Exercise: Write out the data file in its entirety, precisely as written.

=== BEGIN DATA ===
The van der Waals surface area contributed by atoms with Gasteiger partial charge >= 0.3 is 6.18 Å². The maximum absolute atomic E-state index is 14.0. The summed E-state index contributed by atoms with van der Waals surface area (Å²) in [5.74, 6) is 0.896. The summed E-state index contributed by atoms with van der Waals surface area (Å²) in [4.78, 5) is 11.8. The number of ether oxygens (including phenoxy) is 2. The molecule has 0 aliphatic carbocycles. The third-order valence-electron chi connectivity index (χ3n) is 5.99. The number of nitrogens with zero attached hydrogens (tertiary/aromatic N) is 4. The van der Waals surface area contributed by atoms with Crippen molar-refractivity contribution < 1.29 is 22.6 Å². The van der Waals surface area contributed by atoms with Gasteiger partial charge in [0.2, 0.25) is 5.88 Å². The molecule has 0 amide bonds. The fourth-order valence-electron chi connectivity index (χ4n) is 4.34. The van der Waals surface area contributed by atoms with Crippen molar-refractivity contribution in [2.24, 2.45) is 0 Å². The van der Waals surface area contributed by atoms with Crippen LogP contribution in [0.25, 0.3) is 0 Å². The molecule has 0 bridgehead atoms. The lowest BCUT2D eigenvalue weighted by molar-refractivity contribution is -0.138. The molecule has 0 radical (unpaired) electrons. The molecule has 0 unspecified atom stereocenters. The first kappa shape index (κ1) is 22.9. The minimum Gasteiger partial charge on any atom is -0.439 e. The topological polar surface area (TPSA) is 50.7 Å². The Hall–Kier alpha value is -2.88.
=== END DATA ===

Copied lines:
The van der Waals surface area contributed by atoms with Gasteiger partial charge >= 0.3 is 6.18 Å². The maximum absolute atomic E-state index is 14.0. The summed E-state index contributed by atoms with van der Waals surface area (Å²) in [5.74, 6) is 0.896. The summed E-state index contributed by atoms with van der Waals surface area (Å²) in [4.78, 5) is 11.8. The number of ether oxygens (including phenoxy) is 2. The molecule has 0 aliphatic carbocycles. The third-order valence-electron chi connectivity index (χ3n) is 5.99. The number of nitrogens with zero attached hydrogens (tertiary/aromatic N) is 4. The van der Waals surface area contributed by atoms with Crippen molar-refractivity contribution < 1.29 is 22.6 Å². The van der Waals surface area contributed by atoms with Gasteiger partial charge in [0.2, 0.25) is 5.88 Å². The molecule has 0 amide bonds. The fourth-order valence-electron chi connectivity index (χ4n) is 4.34. The van der Waals surface area contributed by atoms with Crippen molar-refractivity contribution in [2.24, 2.45) is 0 Å². The van der Waals surface area contributed by atoms with Crippen LogP contribution in [0.25, 0.3) is 0 Å². The molecule has 0 bridgehead atoms. The lowest BCUT2D eigenvalue weighted by molar-refractivity contribution is -0.138. The molecule has 0 radical (unpaired) electrons. The molecule has 0 unspecified atom stereocenters. The first kappa shape index (κ1) is 22.9. The minimum Gasteiger partial charge on any atom is -0.439 e. The topological polar surface area (TPSA) is 50.7 Å². The Hall–Kier alpha value is -2.88.